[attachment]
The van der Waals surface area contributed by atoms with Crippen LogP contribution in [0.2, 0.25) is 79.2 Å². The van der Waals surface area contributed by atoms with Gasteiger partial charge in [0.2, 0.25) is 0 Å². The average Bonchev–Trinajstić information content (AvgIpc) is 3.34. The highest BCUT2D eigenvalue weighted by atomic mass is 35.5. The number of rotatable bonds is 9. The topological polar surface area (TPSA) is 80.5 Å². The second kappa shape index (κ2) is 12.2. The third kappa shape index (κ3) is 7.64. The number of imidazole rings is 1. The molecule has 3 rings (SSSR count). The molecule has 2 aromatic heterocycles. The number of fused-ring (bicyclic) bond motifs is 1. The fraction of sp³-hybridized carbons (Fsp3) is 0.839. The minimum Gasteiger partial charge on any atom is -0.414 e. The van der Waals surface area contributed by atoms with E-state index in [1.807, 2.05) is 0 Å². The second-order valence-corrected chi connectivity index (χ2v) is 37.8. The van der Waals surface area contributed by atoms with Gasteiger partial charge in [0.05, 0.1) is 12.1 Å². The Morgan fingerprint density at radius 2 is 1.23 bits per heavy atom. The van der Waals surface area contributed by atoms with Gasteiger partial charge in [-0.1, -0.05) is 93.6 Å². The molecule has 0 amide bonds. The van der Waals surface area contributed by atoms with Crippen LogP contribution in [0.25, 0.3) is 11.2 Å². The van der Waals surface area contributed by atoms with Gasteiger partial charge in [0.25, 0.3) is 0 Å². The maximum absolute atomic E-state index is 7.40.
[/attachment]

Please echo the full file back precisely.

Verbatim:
The van der Waals surface area contributed by atoms with Crippen LogP contribution in [0.2, 0.25) is 79.2 Å². The van der Waals surface area contributed by atoms with Gasteiger partial charge in [0.2, 0.25) is 0 Å². The average Bonchev–Trinajstić information content (AvgIpc) is 3.34. The highest BCUT2D eigenvalue weighted by atomic mass is 35.5. The number of rotatable bonds is 9. The topological polar surface area (TPSA) is 80.5 Å². The second kappa shape index (κ2) is 12.2. The third kappa shape index (κ3) is 7.64. The number of imidazole rings is 1. The molecule has 3 rings (SSSR count). The molecule has 2 aromatic heterocycles. The number of fused-ring (bicyclic) bond motifs is 1. The fraction of sp³-hybridized carbons (Fsp3) is 0.839. The minimum Gasteiger partial charge on any atom is -0.414 e. The van der Waals surface area contributed by atoms with E-state index in [1.807, 2.05) is 0 Å². The second-order valence-corrected chi connectivity index (χ2v) is 37.8. The van der Waals surface area contributed by atoms with Gasteiger partial charge in [0.05, 0.1) is 12.1 Å². The Morgan fingerprint density at radius 2 is 1.23 bits per heavy atom. The van der Waals surface area contributed by atoms with Gasteiger partial charge in [-0.1, -0.05) is 93.6 Å². The molecule has 0 amide bonds. The van der Waals surface area contributed by atoms with Crippen LogP contribution in [0.25, 0.3) is 11.2 Å². The van der Waals surface area contributed by atoms with Gasteiger partial charge in [0.25, 0.3) is 0 Å². The maximum absolute atomic E-state index is 7.40.